I gave up my happiness for her…

… and she’s still not happy! Should we move (again!) just to please my wife?

I can understand your resentment, says our elder. Why not give marriage counseling a try?

Dear EWC

Six years ago, I moved my family because my wife was feeling suicidal. So we moved to a new town because she felt that was the cause of her feelings. I was optimistic I could find a job similar to the one I left. I had worked there for eight years and had full benefits and was happy with my life there. Six years have passed, and I am at my fifth job since moving, and my wife’s job is going through some changes and she is wanting to quit. We are considering moving again but I feel like if I am willing to move to another town we should just move back to where I will be closer to my friends and family and get my old job back. She has no interest in moving back and her career choice for moving has not been for the better in this case, in my opinion. I have expectations since moving away that aren’t being met. I am very resentful about abandoning my happiness for her. I feel horrible saying that. I am not sure moving back to my old stomping grounds will work out and really don’t want to move further away from my family. I also don’t want to potentially miss an opportunity for my career and financial stability — something that has been lacking since we moved. I’m not sure what I should do.

KMF replies

You probably don’t want to hear this, but I think you and your wife should pursue marriage counseling. This is why I think that:

It seems to me you gave up a lot to accommodate your wife six years ago. You gave up a job you liked and felt fulfilled doing. You haven’t been able to replicate that since. That job and your home were close to friends and family, which you enjoyed. You now feel detached. To date, you have had difficulty keeping a job (five different jobs in six years). You are trying but failing to achieve personal/work/financial/success. And you are not happy in your current life/work scenario.

I can understand why you feel resentful. I also believe that resentment can cause stress and division within a marriage.

You don’t say if your wife’s emotional state improved with the move. I assume it did, and she found employment which she thought she’d like, but even that has disappointed her over time. Now she wants to quit. Is she strong enough to make another career and family move? Are you and your marriage strong enough to relocate to another (third) community?

You both appear to be at a crossroads — literally and figuratively. Whatever you decide, I think it’s important that you mutually agree. You agreed to leave your job six years ago to help her out. It’s sad to hear that you abandoned your happiness along with your job. I’m sure your wife did not want that to be the case, especially since she was looking to restore her own happiness. I gather that with problems finding a suitable job, you have become disenchanted and feel you’ve given up more than you bargained for. I think the fact that you quit your job and moved for her last time should give you a leg up on saying where you’d like to go this time. But where that move should be is a bit trickier because going back, though it’s your preferred locale, is where she experienced serious emotional distress. I can also understand her reluctance to return to that. Is there someplace in between (some middle ground)? I’m not sure how distant you are from your original home. It might be five hours or 25 hours away. Depending upon that distance, you might have several options (or few).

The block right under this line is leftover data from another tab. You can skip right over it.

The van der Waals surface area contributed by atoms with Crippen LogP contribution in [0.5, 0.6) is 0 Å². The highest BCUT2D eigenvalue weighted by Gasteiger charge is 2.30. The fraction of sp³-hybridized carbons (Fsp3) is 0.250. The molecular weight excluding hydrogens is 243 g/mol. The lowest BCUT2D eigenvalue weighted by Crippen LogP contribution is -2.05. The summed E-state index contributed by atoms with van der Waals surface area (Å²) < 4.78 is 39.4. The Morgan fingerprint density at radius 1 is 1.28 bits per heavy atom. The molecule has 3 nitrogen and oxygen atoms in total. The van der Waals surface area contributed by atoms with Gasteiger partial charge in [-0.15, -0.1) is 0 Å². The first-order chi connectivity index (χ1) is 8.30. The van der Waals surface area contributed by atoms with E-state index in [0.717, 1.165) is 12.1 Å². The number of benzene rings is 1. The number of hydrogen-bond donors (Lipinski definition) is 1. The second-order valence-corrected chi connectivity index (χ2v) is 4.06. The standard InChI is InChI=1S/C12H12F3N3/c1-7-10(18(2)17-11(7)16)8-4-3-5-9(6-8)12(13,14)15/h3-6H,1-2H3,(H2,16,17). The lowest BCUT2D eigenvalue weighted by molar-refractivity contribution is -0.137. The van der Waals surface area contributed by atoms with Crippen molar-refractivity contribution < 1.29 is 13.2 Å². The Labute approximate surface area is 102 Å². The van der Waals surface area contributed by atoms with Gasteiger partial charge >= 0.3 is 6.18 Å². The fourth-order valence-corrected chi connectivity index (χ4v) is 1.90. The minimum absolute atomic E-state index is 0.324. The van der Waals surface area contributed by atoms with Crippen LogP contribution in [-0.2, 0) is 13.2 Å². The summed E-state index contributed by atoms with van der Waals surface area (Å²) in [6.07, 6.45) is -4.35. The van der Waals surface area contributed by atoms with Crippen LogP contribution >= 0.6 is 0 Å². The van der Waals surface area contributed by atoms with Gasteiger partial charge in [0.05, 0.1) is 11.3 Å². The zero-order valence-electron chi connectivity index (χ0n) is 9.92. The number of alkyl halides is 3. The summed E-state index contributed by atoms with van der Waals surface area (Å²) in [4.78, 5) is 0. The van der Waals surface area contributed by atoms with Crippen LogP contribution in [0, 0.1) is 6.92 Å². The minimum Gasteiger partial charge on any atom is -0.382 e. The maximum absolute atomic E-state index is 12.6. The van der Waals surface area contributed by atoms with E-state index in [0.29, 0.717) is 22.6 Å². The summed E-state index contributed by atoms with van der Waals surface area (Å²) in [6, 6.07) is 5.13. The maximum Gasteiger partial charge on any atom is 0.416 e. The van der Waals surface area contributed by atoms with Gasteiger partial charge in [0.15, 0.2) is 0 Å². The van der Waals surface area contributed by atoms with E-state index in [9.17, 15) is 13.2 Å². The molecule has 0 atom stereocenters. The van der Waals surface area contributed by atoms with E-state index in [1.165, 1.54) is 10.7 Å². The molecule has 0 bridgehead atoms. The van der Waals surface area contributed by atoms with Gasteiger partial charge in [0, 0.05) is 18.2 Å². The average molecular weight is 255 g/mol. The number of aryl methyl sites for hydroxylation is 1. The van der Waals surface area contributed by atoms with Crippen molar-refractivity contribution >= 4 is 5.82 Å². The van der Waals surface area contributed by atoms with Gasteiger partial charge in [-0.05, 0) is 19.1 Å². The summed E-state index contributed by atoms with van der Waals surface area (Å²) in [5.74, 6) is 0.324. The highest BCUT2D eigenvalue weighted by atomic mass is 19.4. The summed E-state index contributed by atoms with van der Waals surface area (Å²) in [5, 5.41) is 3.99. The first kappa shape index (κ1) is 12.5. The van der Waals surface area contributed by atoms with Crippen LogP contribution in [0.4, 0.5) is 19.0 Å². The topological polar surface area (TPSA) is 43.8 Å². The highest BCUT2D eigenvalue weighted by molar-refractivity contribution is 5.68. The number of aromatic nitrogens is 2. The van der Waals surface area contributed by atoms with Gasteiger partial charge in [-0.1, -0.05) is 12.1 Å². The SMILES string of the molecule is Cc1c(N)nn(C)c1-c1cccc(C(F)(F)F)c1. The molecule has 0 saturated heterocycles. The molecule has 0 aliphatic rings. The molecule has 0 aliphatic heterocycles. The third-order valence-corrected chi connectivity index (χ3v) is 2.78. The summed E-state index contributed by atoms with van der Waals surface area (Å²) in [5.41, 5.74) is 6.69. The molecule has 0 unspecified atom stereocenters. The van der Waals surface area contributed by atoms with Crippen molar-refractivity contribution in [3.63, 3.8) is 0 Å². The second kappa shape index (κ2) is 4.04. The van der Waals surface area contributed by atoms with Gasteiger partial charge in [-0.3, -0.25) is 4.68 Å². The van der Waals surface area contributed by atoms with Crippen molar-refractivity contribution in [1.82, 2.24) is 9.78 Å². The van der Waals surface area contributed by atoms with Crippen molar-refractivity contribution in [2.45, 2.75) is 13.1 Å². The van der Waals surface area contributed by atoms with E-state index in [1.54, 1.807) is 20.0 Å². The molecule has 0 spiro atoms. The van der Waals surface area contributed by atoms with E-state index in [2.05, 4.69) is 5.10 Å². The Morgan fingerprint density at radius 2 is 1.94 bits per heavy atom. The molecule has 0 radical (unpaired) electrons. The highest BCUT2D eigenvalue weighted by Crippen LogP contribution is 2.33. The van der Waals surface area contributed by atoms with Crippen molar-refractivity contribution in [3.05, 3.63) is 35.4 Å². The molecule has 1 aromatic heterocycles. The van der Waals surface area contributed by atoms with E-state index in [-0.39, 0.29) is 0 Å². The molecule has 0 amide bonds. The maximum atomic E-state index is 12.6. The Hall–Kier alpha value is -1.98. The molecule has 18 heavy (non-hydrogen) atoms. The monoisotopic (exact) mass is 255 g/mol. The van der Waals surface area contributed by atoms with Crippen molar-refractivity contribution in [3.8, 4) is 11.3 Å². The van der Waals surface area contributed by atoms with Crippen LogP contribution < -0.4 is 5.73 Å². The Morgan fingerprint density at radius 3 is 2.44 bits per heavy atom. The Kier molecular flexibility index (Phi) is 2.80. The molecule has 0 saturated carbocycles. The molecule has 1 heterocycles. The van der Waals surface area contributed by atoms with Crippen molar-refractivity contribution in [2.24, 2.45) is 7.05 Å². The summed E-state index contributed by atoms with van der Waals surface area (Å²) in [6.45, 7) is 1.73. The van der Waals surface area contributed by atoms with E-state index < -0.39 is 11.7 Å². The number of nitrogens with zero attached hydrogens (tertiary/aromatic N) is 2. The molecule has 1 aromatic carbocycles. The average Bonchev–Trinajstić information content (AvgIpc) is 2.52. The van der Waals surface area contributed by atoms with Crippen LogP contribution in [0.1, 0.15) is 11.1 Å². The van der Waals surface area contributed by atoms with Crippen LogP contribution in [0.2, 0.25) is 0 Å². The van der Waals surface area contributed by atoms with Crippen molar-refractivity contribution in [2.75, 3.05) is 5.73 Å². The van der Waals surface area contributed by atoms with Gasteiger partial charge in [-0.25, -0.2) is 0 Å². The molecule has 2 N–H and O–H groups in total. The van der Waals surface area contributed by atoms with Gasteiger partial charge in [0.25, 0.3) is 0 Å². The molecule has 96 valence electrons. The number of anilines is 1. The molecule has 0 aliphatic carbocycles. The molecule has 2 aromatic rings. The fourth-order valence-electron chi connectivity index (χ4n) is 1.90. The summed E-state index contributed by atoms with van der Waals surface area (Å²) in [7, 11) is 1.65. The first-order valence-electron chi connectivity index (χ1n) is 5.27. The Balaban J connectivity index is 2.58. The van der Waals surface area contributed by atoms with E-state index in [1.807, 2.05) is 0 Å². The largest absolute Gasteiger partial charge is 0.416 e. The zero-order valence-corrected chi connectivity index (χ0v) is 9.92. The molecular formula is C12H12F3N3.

As you know, there are no guarantees in life. Whether you stay where you are, move back to the home you prefer or opt for someplace new, there are risks involved. You don’t mention children, though you said you moved your “family” six years ago. I assume you have them. As you know, they can further complicate this decision. Depending upon their ages, they may want to voice their opinions.

In my mind, this is a decision that requires much discussion. One person should not dominate. I think there should be valid reasons to make the next step. Try writing down the pros and cons of staying. Do that for moving back. And do it for a potential new location. See how that exercise works for your family. Does one location and its consequences have a longer pro column than the others? With all your weighing and deliberation, my guess is you’ll be at odds with each other because it’s a huge and complicated decision to make. The last time you two made a decision, you ended up resenting it.

You did not say if (or how much) you love your wife, or if she loves you. I hope that your feelings for each other are such that you can work this out with a professional. Any step you take at this point is critical in terms of how your marriage and life will be impacted. That’s why I am recommending marriage counseling. Even at that, a counselor can’t live your lives for you. You’ll need to have a plan, stick to it, and be prepared to face new adversity and happiness together. Are you both prepared to commit to doing that? I believe it will take love and open and honest communication between you, and each party will need to give more than 50 percent. A counselor would be able to help provide you with tools to achieve a desirable outcome and help you to manage that outcome going forward.

Good luck to you. I will be praying for you that the decision is made amicably. Whatever you decide, I hope it’s one you can both live with without regret.

Letter #: 442930
Category: Family

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